Justin Bieber Purpose

[Def Jam; 2015]

Rating: 2.5/5

Styles: PRODUCT, prayer, pain(lessness)
Others: Chris Brown, Skrillex, Carly Rae Jepsen, Justin Timberlake

Empty, Circle, Tremble
-lessness

Pain makes a sound that faith can dampen, but not silence. Forgiveness is not a vacuum, however clearing its promise can feel, however unbelievably infinite its capacity for hurt. It can give purpose without one direction, give life worth without answer. The voice carries pain that only producers can erase, purify, transmute into singing, a vessel for empty words and a melody that will be all that is needed. When the pain is gone, the only thing to hear is an empty bliss from beyond this world.

“Better make up your mind” / “You don’t gotta make your mind up”

Justin Bieber is born again (non-denominationally Christian), hot again (matured), and unredeemable (redeemed) as an adult replicant pop star, suspended in an unconvincingly apologetic cloud of nothing. He can’t deny that he’s not perfect; he insists that he’s real, that he’s human. But he’s not — not on Purpose, an album so refined and calculated that its artifice somehow exceeds the hyperreality of SOPHIE, underperforms the James Ferraro uncanny valley. It can’t resonate with the universalizing crush and spiritedness of Carly Rae Jepsen’s Emotion or the carefully cultivated identity of Tay Sway’s 1989. Justin’s soul, as it were (as it was? as it may never be?), has been stripped away, on this, the product of his comeback narrative.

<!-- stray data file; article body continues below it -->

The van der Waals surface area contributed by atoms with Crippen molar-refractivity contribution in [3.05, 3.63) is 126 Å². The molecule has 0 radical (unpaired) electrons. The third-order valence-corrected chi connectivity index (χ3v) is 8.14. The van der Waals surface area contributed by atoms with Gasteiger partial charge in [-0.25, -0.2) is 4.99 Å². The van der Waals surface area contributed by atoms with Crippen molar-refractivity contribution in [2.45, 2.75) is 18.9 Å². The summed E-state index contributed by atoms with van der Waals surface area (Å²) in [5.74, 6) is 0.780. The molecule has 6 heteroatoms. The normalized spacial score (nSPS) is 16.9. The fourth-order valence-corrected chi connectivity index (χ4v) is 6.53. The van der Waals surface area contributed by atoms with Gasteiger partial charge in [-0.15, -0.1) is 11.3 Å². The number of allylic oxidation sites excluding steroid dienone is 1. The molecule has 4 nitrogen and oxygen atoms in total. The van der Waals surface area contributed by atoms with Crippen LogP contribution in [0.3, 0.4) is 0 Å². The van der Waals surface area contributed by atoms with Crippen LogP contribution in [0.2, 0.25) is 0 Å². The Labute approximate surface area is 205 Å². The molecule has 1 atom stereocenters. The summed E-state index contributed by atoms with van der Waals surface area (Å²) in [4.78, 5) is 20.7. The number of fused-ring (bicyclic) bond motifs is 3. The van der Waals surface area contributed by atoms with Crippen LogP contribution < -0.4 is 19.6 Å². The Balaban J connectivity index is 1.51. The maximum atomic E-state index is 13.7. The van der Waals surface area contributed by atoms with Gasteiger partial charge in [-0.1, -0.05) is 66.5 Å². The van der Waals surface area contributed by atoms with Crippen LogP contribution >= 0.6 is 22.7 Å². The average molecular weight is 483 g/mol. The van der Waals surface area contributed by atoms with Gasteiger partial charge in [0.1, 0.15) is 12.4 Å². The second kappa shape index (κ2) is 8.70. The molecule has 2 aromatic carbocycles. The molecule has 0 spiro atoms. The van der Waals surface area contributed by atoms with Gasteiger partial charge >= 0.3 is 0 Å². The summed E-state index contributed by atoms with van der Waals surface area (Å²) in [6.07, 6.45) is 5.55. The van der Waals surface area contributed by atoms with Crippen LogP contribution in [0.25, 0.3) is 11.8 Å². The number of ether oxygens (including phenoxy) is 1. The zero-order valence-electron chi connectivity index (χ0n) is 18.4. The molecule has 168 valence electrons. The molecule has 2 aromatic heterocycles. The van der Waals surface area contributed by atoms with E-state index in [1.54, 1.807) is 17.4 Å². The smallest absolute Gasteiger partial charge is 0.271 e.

As explained in a Complex interview, Justin’s Christianity sounds almost nihilistic: “What Jesus did when he came to the cross was basically say, ‘You don’t have to feel any of that stuff.’ We could take out all of our insecurities, we could take away all of the hurt, all the pain, all the fear, all the trauma. That doesn’t need to be there. So all this healing that you’re trying to do, it’s unnecessary.” He doesn’t have to feel it. He can be okay, just try to be his best. I don’t believe that’s how Justin feels day to day or that this sort of relief can blanket such heartache without causing more later (in the same interview, he says he feels invincible in a new way). At least as performed on Purpose, his inferiority amounts to a lack, a dehumanized voice fit for Ford & Lopatin’s “Break Inside.”

Justin wept. But you wouldn’t know it if he didn’t tell us on the title track and show us on stage. His pain, which I can only imagine is terrible — after a series of mishaps in the public eye, a heartrending end to too-young first love, a misplaced childhood — is inaudible. You can’t hear The Feeling in his voice, which is still one of the most infectiously beautiful in the industry, because as his faith has saved him from his pain, his production team has saved his voice from Justin. It makes for a series of unbeatable mainstream and crossover singles, and a desensitized, unnerving album.